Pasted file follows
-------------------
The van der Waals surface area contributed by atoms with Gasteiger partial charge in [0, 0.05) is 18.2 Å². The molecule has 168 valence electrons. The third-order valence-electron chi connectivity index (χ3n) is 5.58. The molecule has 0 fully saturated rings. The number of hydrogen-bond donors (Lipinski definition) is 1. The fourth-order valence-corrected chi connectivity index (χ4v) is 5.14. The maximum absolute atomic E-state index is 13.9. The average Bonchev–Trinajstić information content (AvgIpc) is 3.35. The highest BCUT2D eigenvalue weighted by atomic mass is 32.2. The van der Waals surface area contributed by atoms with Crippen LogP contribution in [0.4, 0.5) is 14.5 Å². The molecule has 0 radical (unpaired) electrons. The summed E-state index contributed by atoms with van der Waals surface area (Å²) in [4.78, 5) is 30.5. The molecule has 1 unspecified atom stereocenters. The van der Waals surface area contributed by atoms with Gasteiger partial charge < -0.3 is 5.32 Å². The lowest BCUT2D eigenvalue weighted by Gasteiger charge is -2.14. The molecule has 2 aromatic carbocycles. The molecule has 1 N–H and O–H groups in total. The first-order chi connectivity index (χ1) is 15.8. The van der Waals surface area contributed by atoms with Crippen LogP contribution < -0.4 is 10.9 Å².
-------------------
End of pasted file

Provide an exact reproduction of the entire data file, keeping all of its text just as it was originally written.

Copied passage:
The van der Waals surface area contributed by atoms with Gasteiger partial charge in [0, 0.05) is 18.2 Å². The molecule has 168 valence electrons. The third-order valence-electron chi connectivity index (χ3n) is 5.58. The molecule has 0 fully saturated rings. The number of hydrogen-bond donors (Lipinski definition) is 1. The fourth-order valence-corrected chi connectivity index (χ4v) is 5.14. The maximum absolute atomic E-state index is 13.9. The average Bonchev–Trinajstić information content (AvgIpc) is 3.35. The highest BCUT2D eigenvalue weighted by atomic mass is 32.2. The van der Waals surface area contributed by atoms with Crippen LogP contribution in [0.4, 0.5) is 14.5 Å². The molecule has 0 radical (unpaired) electrons. The summed E-state index contributed by atoms with van der Waals surface area (Å²) in [4.78, 5) is 30.5. The molecule has 1 unspecified atom stereocenters. The van der Waals surface area contributed by atoms with Gasteiger partial charge < -0.3 is 5.32 Å². The lowest BCUT2D eigenvalue weighted by Gasteiger charge is -2.14. The molecule has 2 aromatic carbocycles. The molecule has 1 N–H and O–H groups in total. The first-order chi connectivity index (χ1) is 15.8. The van der Waals surface area contributed by atoms with Crippen LogP contribution < -0.4 is 10.9 Å².